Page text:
Document Type


Date of Degree

Spring 2018

Degree Name

MA (Master of Arts)

Degree In


First Advisor

Neel, Rebecca

First Committee Member

Windschitl, Paul D.

Second Committee Member

Kochanska, Grazyna


When do targets of stigma seek to manage the prejudice they face? Recent work shows that stigmatized targets anticipate that others view their group as posing specific threats, and as a result, prioritize threat-mitigating strategies when motivated to convey a positive impression (e.g., Black men prioritize smiling to reduce physical safety threat; Neel, Neufeld, & Neuberg, 2013). I predicted that stigmatized targets use these strategies selectively: First, with people vulnerable to the threat the target is stereotyped to pose, and second, in environments that make the target’s threat salient. Black and White male participants read about a hypothetical interaction with a stranger and then ranked self-presentational strategies in order of importance for making a good impression. Study 1 showed that environmental threat and partner vulnerability did not influence rank of smiling; however, after being made aware of stereotypes people hold of African Americans in general (Study 2), Black men trended toward prioritizing smiling more in a threatening (compared to a non-threatening) environment or with a vulnerable (compared to a non-vulnerable) partner. Although further work is needed to replicate this effect before drawing concrete conclusions, this finding speaks to targets strategically employing threat-reducing behaviors with specific perceivers and in certain environments.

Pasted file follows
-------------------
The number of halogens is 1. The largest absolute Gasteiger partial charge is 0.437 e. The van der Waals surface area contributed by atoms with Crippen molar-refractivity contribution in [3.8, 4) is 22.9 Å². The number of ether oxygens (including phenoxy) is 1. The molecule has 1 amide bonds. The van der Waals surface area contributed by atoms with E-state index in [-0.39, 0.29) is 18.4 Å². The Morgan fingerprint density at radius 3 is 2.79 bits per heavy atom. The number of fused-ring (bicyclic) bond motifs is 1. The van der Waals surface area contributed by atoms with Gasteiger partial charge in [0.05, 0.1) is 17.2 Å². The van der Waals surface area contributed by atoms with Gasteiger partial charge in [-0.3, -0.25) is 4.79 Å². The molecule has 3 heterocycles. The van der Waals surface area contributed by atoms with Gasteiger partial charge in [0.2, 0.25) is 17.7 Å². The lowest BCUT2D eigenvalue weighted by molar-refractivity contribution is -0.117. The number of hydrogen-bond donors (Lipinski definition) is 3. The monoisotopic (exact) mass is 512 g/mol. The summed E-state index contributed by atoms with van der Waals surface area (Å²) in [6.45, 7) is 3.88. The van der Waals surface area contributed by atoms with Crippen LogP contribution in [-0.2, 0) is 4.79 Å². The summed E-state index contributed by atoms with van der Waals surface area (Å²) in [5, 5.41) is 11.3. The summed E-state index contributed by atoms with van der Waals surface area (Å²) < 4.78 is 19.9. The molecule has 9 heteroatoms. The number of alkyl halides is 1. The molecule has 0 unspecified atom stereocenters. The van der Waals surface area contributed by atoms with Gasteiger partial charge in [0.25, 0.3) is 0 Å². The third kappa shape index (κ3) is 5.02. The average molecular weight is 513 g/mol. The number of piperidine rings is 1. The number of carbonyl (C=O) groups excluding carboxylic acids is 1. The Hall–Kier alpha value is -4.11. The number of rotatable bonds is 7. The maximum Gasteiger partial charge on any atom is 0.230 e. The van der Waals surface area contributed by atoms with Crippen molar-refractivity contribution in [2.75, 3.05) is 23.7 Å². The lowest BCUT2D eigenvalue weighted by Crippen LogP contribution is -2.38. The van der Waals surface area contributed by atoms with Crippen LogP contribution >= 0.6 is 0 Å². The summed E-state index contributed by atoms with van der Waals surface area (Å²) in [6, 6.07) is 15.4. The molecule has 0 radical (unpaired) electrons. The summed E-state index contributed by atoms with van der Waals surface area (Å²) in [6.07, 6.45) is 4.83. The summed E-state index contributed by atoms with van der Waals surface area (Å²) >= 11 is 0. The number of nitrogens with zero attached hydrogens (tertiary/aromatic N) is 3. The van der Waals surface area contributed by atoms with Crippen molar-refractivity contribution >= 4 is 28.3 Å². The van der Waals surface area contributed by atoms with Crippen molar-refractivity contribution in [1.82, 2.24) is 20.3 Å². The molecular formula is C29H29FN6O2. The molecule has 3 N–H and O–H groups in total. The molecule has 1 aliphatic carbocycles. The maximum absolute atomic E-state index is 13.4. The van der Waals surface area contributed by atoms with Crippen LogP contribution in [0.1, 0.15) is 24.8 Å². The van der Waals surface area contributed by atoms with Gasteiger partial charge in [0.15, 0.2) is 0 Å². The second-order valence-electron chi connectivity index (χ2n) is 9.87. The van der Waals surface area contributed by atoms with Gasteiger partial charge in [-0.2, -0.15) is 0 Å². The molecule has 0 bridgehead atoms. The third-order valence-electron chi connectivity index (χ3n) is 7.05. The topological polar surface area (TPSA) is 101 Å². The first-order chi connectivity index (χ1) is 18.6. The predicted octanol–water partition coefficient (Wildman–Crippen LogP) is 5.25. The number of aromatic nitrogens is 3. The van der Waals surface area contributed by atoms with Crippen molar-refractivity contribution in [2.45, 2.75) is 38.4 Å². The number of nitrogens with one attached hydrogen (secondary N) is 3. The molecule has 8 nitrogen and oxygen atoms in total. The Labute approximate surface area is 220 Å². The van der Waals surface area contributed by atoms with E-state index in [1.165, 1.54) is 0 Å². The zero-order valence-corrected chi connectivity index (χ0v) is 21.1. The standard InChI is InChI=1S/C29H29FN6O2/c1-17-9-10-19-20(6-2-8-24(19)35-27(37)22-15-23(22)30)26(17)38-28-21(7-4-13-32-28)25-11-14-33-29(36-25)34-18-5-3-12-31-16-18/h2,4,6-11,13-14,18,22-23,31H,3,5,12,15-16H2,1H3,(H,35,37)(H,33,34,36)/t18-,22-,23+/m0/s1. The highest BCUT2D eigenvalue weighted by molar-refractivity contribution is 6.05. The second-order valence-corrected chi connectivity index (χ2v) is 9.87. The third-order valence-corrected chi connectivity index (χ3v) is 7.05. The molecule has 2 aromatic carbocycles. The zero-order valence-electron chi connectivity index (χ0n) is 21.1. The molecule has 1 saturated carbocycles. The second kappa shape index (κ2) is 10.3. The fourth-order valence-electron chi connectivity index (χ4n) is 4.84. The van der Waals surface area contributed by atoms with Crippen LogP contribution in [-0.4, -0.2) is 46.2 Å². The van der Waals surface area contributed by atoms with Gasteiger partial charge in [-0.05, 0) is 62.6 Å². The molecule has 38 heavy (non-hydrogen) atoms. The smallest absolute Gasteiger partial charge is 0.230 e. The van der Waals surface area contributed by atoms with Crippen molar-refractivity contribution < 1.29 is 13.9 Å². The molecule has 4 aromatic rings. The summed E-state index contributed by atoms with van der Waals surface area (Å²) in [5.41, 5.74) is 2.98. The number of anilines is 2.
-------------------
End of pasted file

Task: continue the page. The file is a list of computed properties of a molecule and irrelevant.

vi, 73 pages


Includes bibliographical references.


Copyright © 2018 Bethany Lassetter

Included in

Psychology Commons